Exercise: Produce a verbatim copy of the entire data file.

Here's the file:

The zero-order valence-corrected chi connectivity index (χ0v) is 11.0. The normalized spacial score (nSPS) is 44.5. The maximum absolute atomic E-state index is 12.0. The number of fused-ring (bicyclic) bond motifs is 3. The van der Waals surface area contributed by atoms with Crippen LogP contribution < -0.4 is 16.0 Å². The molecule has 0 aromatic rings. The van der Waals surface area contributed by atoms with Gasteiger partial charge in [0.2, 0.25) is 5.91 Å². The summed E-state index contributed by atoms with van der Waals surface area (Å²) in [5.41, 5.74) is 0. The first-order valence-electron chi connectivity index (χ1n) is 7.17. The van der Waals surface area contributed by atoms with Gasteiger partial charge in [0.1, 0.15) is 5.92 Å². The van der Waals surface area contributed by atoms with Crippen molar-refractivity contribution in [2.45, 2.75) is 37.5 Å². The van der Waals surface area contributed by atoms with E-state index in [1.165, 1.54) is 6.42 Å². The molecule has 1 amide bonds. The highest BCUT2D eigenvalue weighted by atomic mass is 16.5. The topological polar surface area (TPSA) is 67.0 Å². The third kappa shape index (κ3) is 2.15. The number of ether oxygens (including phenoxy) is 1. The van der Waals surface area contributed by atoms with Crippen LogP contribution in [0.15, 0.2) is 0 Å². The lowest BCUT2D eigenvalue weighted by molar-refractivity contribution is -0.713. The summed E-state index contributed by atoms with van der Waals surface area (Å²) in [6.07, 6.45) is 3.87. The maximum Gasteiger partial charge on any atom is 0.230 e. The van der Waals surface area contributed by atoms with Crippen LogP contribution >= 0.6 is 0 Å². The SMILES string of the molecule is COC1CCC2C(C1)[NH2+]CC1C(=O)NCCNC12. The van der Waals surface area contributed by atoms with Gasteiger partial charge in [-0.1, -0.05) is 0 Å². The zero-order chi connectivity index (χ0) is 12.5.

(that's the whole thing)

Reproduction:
The zero-order valence-corrected chi connectivity index (χ0v) is 11.0. The normalized spacial score (nSPS) is 44.5. The maximum absolute atomic E-state index is 12.0. The number of fused-ring (bicyclic) bond motifs is 3. The van der Waals surface area contributed by atoms with Crippen LogP contribution < -0.4 is 16.0 Å². The molecule has 0 aromatic rings. The van der Waals surface area contributed by atoms with Gasteiger partial charge in [0.2, 0.25) is 5.91 Å². The summed E-state index contributed by atoms with van der Waals surface area (Å²) in [5.41, 5.74) is 0. The first-order valence-electron chi connectivity index (χ1n) is 7.17. The van der Waals surface area contributed by atoms with Gasteiger partial charge in [0.1, 0.15) is 5.92 Å². The van der Waals surface area contributed by atoms with Crippen molar-refractivity contribution in [2.45, 2.75) is 37.5 Å². The van der Waals surface area contributed by atoms with E-state index in [1.165, 1.54) is 6.42 Å². The molecule has 1 amide bonds. The highest BCUT2D eigenvalue weighted by atomic mass is 16.5. The topological polar surface area (TPSA) is 67.0 Å². The third kappa shape index (κ3) is 2.15. The number of ether oxygens (including phenoxy) is 1. The van der Waals surface area contributed by atoms with Crippen LogP contribution in [0.15, 0.2) is 0 Å². The lowest BCUT2D eigenvalue weighted by molar-refractivity contribution is -0.713. The summed E-state index contributed by atoms with van der Waals surface area (Å²) in [6.07, 6.45) is 3.87. The maximum Gasteiger partial charge on any atom is 0.230 e. The van der Waals surface area contributed by atoms with Crippen LogP contribution >= 0.6 is 0 Å². The SMILES string of the molecule is COC1CCC2C(C1)[NH2+]CC1C(=O)NCCNC12. The van der Waals surface area contributed by atoms with Gasteiger partial charge in [-0.1, -0.05) is 0 Å². The zero-order chi connectivity index (χ0) is 12.5.